If you want the phone though then the obvious solution would be to wait for someone you know to upgrade and take their old phone and stick a pay as you go sim card from their network in it, these are often free.

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04th Aug 2017 11:31

Try a search for "virtual mobile number".

Most virtualised mobile numbers offer a txt -> e-mail function or a web browser showing all msgs.

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to alan.rolfe
04th Aug 2017 15:44

Thank you Alan. At 0.2p per call, that's cheap enough for me!

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to alan.rolfe
06th Aug 2017 10:43

alan.rolfe wrote:

Try a search for "virtual mobile number".

Most virtualised mobile numbers offer a txt -> e-mail function or a web browser showing all msgs.

Thanks. This looks like it might be the answer.

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04th Aug 2017 11:42

We non agents don't get any choice - I have avoided it for months but I too have had the e-mail saying it is compulsory from September.

It adds nothing to my level of security, I already have to have the logon details for the one user,me, so it is me who would get the two step logon code.

It would make sense if it was that a different device was being used to log on, as with Google accounts but just to regularly log on from the same desk 2 - 3 times per month is stupid.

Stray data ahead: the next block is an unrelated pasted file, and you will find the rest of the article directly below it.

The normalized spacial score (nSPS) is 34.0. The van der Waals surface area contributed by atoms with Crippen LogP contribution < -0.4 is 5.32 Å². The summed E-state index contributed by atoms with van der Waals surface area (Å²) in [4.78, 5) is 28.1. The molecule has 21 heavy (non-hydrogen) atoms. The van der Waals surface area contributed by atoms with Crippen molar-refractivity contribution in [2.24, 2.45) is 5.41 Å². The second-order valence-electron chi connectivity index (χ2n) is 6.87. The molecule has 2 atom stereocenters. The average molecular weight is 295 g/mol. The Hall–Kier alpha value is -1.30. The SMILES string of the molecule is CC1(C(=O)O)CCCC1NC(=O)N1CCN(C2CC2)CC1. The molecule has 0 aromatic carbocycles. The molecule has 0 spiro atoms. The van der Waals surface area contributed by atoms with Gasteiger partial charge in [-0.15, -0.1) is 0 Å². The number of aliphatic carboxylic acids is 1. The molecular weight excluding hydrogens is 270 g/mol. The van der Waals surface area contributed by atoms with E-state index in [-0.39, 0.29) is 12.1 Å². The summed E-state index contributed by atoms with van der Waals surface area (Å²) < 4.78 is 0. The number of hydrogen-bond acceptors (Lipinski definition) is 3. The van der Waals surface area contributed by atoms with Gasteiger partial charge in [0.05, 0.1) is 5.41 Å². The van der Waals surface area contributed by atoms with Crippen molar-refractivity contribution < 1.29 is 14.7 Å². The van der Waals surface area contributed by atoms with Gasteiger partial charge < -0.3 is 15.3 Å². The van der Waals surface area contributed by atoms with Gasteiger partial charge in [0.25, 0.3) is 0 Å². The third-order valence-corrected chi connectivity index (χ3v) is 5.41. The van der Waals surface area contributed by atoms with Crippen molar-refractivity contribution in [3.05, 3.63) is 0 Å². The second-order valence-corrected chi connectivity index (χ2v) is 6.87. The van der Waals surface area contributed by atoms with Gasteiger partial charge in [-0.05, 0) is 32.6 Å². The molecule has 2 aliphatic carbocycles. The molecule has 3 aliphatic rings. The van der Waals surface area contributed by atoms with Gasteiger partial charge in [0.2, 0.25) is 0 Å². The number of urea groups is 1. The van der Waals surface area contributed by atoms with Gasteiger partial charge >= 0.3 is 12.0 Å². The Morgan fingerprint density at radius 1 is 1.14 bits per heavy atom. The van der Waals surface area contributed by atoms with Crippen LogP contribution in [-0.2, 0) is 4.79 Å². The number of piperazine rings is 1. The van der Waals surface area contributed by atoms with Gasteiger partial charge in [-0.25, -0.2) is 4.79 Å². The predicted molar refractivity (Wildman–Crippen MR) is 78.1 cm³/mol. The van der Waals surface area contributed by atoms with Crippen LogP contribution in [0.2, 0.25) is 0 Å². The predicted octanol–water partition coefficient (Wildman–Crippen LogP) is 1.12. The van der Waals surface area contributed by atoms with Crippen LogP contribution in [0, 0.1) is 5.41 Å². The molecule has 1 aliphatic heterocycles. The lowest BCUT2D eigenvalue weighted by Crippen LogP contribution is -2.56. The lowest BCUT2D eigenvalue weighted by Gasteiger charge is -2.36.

We only ever have to pay HMRC so the most damage someone can do, should they get access to the log on details is pay HMRC on our behalf. I am certain that if a dodgy VAT return was presented for refund I'd have the old audit team all over me before a penny was sent back from the coffers of HMRC.

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By tom123
to Democratus
04th Aug 2017 11:53

Likewise, I have just used my 'personal' mobile to get the texts required for working for my employer.

Can't really see what it adds, to be honest, - as of yet no-one else has needed to log in whilst I am on holiday etc.

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By DJKL
to tom123
09th Aug 2017 12:53

tom123 wrote:

Likewise, I have just used my 'personal' mobile to get the texts required for working for my employer.